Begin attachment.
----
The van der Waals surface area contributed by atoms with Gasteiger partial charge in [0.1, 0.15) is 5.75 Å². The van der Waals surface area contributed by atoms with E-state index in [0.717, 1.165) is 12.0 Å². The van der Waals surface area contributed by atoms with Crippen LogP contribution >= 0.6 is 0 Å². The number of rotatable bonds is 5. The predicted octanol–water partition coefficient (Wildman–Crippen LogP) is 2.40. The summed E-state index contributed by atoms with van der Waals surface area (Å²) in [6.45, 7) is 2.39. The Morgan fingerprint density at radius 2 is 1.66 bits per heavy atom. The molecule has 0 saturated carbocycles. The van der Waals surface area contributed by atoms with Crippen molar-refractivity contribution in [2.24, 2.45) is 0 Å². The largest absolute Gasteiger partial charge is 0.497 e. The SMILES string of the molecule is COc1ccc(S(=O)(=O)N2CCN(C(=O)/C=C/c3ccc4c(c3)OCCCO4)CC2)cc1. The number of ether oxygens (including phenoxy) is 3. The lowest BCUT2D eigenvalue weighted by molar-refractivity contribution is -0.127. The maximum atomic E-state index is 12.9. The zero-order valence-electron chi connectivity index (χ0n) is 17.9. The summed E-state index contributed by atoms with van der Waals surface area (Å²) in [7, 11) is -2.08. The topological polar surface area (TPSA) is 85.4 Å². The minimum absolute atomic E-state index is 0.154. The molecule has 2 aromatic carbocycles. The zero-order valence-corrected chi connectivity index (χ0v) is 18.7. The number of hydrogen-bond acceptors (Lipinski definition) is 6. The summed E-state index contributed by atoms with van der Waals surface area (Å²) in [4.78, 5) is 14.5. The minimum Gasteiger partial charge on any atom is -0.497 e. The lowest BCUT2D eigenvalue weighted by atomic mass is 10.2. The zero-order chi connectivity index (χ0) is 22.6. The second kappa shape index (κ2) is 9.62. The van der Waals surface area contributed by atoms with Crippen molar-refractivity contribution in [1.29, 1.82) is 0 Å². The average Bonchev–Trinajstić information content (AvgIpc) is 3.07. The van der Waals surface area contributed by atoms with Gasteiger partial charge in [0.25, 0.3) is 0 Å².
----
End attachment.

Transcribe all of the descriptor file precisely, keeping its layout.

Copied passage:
The van der Waals surface area contributed by atoms with Gasteiger partial charge in [0.1, 0.15) is 5.75 Å². The van der Waals surface area contributed by atoms with E-state index in [0.717, 1.165) is 12.0 Å². The van der Waals surface area contributed by atoms with Crippen LogP contribution >= 0.6 is 0 Å². The number of rotatable bonds is 5. The predicted octanol–water partition coefficient (Wildman–Crippen LogP) is 2.40. The summed E-state index contributed by atoms with van der Waals surface area (Å²) in [6.45, 7) is 2.39. The Morgan fingerprint density at radius 2 is 1.66 bits per heavy atom. The molecule has 0 saturated carbocycles. The van der Waals surface area contributed by atoms with Crippen molar-refractivity contribution in [2.24, 2.45) is 0 Å². The largest absolute Gasteiger partial charge is 0.497 e. The SMILES string of the molecule is COc1ccc(S(=O)(=O)N2CCN(C(=O)/C=C/c3ccc4c(c3)OCCCO4)CC2)cc1. The number of ether oxygens (including phenoxy) is 3. The lowest BCUT2D eigenvalue weighted by molar-refractivity contribution is -0.127. The maximum atomic E-state index is 12.9. The zero-order valence-electron chi connectivity index (χ0n) is 17.9. The summed E-state index contributed by atoms with van der Waals surface area (Å²) in [7, 11) is -2.08. The topological polar surface area (TPSA) is 85.4 Å². The minimum absolute atomic E-state index is 0.154. The molecule has 2 aromatic carbocycles. The zero-order valence-corrected chi connectivity index (χ0v) is 18.7. The number of hydrogen-bond acceptors (Lipinski definition) is 6. The summed E-state index contributed by atoms with van der Waals surface area (Å²) in [4.78, 5) is 14.5. The minimum Gasteiger partial charge on any atom is -0.497 e. The lowest BCUT2D eigenvalue weighted by atomic mass is 10.2. The zero-order chi connectivity index (χ0) is 22.6. The second kappa shape index (κ2) is 9.62. The van der Waals surface area contributed by atoms with Crippen molar-refractivity contribution in [1.29, 1.82) is 0 Å². The average Bonchev–Trinajstić information content (AvgIpc) is 3.07. The van der Waals surface area contributed by atoms with Gasteiger partial charge in [0.25, 0.3) is 0 Å².